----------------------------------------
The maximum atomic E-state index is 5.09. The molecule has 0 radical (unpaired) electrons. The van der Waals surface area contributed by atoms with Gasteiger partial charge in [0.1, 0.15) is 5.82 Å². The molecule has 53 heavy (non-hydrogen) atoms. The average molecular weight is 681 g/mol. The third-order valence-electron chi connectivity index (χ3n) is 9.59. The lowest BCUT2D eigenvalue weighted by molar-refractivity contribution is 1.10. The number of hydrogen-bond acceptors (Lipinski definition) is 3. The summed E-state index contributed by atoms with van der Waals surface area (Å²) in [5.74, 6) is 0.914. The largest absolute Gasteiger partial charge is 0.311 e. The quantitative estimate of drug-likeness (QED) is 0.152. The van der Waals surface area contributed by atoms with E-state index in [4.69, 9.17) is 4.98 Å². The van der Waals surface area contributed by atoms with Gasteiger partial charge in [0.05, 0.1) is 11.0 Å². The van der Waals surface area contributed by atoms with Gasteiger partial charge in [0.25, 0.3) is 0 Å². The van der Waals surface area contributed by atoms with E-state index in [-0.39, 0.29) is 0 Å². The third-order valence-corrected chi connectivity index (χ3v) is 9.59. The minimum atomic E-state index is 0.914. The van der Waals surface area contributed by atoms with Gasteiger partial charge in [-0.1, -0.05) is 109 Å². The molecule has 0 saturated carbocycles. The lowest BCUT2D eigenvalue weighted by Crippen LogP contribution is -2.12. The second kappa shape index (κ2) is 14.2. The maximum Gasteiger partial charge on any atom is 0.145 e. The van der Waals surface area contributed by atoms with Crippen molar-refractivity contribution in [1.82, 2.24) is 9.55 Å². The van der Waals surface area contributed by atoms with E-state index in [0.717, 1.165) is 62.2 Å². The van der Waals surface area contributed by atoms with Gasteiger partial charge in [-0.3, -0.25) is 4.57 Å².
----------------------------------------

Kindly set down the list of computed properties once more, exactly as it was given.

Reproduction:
The maximum atomic E-state index is 5.09. The molecule has 0 radical (unpaired) electrons. The van der Waals surface area contributed by atoms with Gasteiger partial charge in [0.1, 0.15) is 5.82 Å². The molecule has 53 heavy (non-hydrogen) atoms. The average molecular weight is 681 g/mol. The third-order valence-electron chi connectivity index (χ3n) is 9.59. The lowest BCUT2D eigenvalue weighted by molar-refractivity contribution is 1.10. The number of hydrogen-bond acceptors (Lipinski definition) is 3. The summed E-state index contributed by atoms with van der Waals surface area (Å²) in [5.74, 6) is 0.914. The largest absolute Gasteiger partial charge is 0.311 e. The quantitative estimate of drug-likeness (QED) is 0.152. The van der Waals surface area contributed by atoms with E-state index in [4.69, 9.17) is 4.98 Å². The van der Waals surface area contributed by atoms with Gasteiger partial charge in [0.05, 0.1) is 11.0 Å². The van der Waals surface area contributed by atoms with Gasteiger partial charge in [0.25, 0.3) is 0 Å². The van der Waals surface area contributed by atoms with E-state index in [-0.39, 0.29) is 0 Å². The third-order valence-corrected chi connectivity index (χ3v) is 9.59. The minimum atomic E-state index is 0.914. The van der Waals surface area contributed by atoms with Gasteiger partial charge in [-0.1, -0.05) is 109 Å². The molecule has 0 saturated carbocycles. The lowest BCUT2D eigenvalue weighted by Crippen LogP contribution is -2.12. The second kappa shape index (κ2) is 14.2. The maximum Gasteiger partial charge on any atom is 0.145 e. The van der Waals surface area contributed by atoms with Crippen molar-refractivity contribution in [1.82, 2.24) is 9.55 Å². The van der Waals surface area contributed by atoms with E-state index in [0.717, 1.165) is 62.2 Å². The van der Waals surface area contributed by atoms with Gasteiger partial charge in [-0.3, -0.25) is 4.57 Å².